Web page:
i3t – Charity and the Professional Fund-raiser


We all know of and most of us support various charities.

They all do great work out there helping those in need. We here at BTS support several charities very close to our hearts including Help For Heroes and MacMillan along with local charities and of course our support of Sue Whitham and her story is now legendary.

The key to all charities is fund-raising. Help For Heroes, as a good example, is very very good at doing this in a variety of fun ways. Our friends at House of Pain have in fact put on wrestling shows with all money raised going straight to them. Other charities rely on donations of old clothing and the like.

And then there are the charities that have me writing this article today. Let me set the scene for you…You’re walking through your local town centre and some energetic person comes up towards you with a clipboard wanting you to donate to their charity. This is usually done by setting up a direct debit payment with the campaigner.

However what I’m betting most people do not know, for I know I didn’t until recently, is that these people are being paid £7.50 an hour, and often far more than this, and that they often get commission on top of that.

Yes we’ve entered an era where we now have the professional fund-raiser.

|Just run that around your head for a second.

These charities, who all plead the heart strings for your money, can afford to hire armies of volunteers and give them a large chunk of what you donate, in good faith, to the charity for the intended use to help people.

Since finding this out I’m now making it an active point of mine to not give to any charity who employs this technique for fund-raising. I feel that it is downright dishonest. I’ll also point out here that I have no issue here with charity shops, such as Oxfam, paying their store managers. Given the paperwork and responsibility needed to have your name on all the forms I think in that instance it’s only fair.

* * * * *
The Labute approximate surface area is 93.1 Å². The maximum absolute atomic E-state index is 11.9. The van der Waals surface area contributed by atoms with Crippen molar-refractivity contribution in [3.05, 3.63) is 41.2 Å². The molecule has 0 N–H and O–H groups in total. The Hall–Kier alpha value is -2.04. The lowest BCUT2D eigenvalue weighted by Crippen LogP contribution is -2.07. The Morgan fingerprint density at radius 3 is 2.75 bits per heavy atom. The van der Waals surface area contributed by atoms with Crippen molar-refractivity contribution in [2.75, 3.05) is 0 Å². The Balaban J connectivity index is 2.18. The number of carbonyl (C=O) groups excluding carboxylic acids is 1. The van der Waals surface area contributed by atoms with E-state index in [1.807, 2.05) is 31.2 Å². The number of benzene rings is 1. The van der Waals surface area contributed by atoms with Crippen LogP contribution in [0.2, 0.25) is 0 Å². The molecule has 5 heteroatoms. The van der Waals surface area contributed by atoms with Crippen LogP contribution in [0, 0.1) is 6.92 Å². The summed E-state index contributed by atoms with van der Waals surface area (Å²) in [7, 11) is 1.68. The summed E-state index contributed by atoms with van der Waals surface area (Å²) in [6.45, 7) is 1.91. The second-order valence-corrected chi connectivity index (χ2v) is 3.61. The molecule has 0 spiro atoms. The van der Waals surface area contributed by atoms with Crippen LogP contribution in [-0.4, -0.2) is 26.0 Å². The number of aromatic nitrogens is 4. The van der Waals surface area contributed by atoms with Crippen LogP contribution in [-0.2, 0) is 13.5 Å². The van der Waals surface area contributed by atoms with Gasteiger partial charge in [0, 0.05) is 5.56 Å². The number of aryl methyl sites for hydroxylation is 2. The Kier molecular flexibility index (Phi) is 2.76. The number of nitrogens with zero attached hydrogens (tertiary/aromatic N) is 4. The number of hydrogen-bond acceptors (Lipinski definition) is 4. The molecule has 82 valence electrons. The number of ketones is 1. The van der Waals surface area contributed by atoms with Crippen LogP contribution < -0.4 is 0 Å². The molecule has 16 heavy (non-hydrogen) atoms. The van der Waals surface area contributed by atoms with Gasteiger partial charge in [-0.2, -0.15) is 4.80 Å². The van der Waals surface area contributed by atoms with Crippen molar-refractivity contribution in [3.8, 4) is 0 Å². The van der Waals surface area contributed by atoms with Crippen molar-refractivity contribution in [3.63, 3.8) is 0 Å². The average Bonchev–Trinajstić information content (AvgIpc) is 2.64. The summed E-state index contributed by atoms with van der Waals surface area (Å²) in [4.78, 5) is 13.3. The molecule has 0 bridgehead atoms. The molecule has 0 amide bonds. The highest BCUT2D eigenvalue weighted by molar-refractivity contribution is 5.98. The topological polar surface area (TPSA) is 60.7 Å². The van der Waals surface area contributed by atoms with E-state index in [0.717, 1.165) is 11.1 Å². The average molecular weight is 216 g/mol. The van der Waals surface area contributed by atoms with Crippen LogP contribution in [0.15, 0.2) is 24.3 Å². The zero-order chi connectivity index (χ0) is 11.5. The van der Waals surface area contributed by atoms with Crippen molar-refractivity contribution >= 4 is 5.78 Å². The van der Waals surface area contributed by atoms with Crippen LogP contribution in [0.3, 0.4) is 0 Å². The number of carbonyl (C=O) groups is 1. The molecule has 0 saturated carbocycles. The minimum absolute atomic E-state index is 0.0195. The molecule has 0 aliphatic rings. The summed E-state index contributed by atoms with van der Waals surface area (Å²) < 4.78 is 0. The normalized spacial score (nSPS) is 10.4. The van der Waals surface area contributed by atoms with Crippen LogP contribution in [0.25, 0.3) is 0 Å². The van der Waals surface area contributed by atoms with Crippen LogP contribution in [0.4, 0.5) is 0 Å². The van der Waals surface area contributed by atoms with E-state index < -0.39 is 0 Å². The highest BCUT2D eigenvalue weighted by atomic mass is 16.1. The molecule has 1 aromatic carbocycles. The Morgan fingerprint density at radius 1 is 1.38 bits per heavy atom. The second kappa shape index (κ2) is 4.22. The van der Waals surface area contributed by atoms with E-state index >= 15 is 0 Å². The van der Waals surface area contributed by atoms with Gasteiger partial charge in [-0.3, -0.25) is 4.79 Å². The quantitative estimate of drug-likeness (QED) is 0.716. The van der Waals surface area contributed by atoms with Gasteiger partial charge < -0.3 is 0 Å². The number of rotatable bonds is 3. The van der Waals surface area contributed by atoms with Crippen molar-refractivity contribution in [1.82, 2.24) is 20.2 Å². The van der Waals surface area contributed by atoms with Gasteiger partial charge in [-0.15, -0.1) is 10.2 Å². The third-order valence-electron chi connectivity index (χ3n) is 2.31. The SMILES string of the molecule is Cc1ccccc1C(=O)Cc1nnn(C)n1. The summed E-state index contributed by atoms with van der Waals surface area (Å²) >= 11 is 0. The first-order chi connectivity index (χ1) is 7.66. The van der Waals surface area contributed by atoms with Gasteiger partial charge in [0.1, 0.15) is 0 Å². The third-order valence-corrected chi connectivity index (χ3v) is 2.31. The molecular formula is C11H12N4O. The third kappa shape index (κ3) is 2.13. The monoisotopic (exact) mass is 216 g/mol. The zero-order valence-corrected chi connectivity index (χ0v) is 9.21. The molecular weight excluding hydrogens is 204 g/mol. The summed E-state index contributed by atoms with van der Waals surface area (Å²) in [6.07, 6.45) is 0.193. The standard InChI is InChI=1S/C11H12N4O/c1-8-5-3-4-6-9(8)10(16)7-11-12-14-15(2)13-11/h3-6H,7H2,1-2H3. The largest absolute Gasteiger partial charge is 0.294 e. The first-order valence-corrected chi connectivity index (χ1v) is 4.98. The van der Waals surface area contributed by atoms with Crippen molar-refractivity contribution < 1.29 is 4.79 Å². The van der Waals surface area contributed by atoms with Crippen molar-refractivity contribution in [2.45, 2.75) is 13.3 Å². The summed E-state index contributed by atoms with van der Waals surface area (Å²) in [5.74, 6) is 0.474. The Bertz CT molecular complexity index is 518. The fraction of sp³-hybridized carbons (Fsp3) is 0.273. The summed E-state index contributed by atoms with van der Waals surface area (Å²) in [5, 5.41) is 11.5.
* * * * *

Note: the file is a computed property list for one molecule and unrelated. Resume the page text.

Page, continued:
However… those charities who use these professional fund-raisers, often dubbed “Chuggers” derived from Charity Muggers, must obviously have a surplus of money.

Friends of the Earth, British Heart Foundation and Save The Children are just three of the many charities paying people to fund raise. I shall be keeping and regularly updating a list naming and hopefully shaming these charities.

The charities we support here on the site don’t do this. They rely on the old fashioned method people volunteering their time, going out after change with a bucket. No one gets paid but I’m going to wager a significantly larger percentage of the money raised goes directly to where it’s needed.

In these hard times we should definitely all give to charity if we can afford it and we should give as much as we can afford. But what we shouldn’t do is support a very misleading system.

So I’m going to say go out in your area and find those small local charities. Those who do good work and get on with it quietly. They don’t make a fuss but they provide life changing help for those that need it. Go and support those charities as I’ll wager that your donations will be infinitely better received and that an infinitely larger proportion of your donation will go towards where it is needed most.

A good example close to The Spaceman’s heart is the story of Sue Whitham. She’s released her single and album and all money she makes will be go towards her treatment. Any monies left over is going towards the local cancer charity who has provided Sue and her family, along with I’m sure untold hundreds more, much needed help and support.

Full details can be found here: http://www.suewhitham.co.uk/

In the end I guess all I’m asking is do you want to support huge charities who seem to big and have forgotten what they were all about or do you want to help people in need, which is the whole point of charity, by supporting those small charities who’ll gladly take your donations and put it directly towards where it’s needed most.

Have a think eh?

Especially when it comes to the following charities who all DO use Professional Fund-Raisers and are shall we say less than upfront about the practice: